Given its dark history, Germany prohibits, in its constitution, Nazi glorification, and forbidden speech includes neo-Nazi songs. The government is tracking more than 180 right-wing bands, an underground scene they say helps recruit young people to extremist groups. But officials say censoring neo-Nazi music to protect young Germans is not as easy as it once was.
NPR's Soraya Sarhaddi Nelson has the story from Berlin.
Venezuela's President Nicolas Maduro announced an early start to the Christmas season because he wants "happiness for everyone." The decision means that workers will receive the first two-thirds of their Christmas bonuses and pensions this month. Critics say he's just looking for votes ahead of municipal elections in December.
More now on the humanitarian crisis in Syria. The top humanitarian official at the U.N. says the situation continues to deteriorate rapidly and inexorably, with, as we just heard, more than nine million Syrians now in need of aid. But aid groups want the U.N. to do more than just name the problem. They want the Security Council to push all parties to allow humanitarian groups unhindered access to the country.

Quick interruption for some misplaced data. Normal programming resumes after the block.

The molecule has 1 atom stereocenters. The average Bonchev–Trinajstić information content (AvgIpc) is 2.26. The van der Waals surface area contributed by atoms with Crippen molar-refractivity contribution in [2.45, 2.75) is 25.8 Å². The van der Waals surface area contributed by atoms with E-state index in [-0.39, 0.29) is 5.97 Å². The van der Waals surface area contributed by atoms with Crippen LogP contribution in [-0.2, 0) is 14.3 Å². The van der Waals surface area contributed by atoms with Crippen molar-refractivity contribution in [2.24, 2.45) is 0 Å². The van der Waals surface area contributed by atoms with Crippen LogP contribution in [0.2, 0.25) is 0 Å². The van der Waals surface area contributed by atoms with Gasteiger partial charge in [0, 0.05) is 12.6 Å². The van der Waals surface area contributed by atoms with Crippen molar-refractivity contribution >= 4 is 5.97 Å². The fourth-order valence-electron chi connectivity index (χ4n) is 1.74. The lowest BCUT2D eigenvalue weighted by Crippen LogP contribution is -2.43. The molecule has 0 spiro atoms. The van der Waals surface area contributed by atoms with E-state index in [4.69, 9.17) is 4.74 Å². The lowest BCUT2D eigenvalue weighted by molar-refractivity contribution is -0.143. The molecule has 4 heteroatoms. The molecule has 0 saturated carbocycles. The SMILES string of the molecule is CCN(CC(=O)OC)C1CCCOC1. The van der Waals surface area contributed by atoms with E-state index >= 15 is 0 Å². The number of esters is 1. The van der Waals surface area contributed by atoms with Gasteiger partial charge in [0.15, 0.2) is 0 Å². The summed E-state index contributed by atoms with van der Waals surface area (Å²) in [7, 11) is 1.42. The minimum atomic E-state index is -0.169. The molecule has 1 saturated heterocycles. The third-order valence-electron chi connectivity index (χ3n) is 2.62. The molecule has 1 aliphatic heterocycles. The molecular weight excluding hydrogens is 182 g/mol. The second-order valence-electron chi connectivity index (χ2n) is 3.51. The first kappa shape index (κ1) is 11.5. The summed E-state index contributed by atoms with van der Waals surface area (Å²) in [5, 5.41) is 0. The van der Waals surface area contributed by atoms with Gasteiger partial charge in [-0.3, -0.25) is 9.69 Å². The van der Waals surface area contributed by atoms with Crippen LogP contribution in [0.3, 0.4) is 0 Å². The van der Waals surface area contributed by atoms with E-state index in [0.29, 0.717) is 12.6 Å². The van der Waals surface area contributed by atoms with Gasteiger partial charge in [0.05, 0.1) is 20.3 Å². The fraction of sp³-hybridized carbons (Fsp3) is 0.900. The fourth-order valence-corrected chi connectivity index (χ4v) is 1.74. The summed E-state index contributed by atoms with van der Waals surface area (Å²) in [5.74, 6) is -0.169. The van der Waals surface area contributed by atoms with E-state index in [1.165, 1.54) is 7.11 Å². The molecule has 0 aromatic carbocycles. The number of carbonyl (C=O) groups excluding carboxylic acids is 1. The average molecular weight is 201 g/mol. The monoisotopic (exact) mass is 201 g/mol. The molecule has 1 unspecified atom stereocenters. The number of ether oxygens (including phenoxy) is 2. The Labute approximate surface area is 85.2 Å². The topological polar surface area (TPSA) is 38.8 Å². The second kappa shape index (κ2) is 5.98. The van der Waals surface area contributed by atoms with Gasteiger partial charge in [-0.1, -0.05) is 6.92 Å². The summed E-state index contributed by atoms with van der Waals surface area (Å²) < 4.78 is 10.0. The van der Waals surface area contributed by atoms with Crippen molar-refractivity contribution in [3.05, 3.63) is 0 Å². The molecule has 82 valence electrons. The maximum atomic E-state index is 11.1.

And now to central Africa where a tough new intervention by the United Nations has lead a rebel group to end its military insurgency. In the Democratic Republic of Congo, the group known as M23 has announced surrender. NPR Africa correspondent Gregory Warner reports on the surprising development.
A spinning wheel used by Indian independence leader Mohandas K. Gandhi to make "homespun" cloth as a protest against British rule, has been sold at auction in the U.K. for $180,000 – about twice as much as expected.
Originally published on Tue November 5, 2013 2:33 pm
Former NASA Administrator Daniel Goldin pioneered a "faster, better, cheaper" approach to America's space program, but he would have been hard-pressed to deliver a Mars mission for the bargain-basement price of India's first probe to the red planet, which blasted off Tuesday.
Hundreds of people have been killed in northern Nigeria this year. The violence is blamed on Boko Haram, an extremist group that claims to be fighting against westernization. Host Michel Martin learns more from NPR's Africa correspondent Ofeibea Quist-Arcton, who recently visited the town where Boko Haram was born.
Leaders of the M23 rebel group gather near the eastern city of Goma, Democratic Republic of Congo, in June. The group, which recently suffered several military defeats, announced Tuesday it was calling off its nearly 2-year-old rebellion.
Credit AFP / AFP/Getty Images
M23 rebels sit on the back of a truck at a military camp in eastern Congo. Many of the rebel fighters had defected from the army.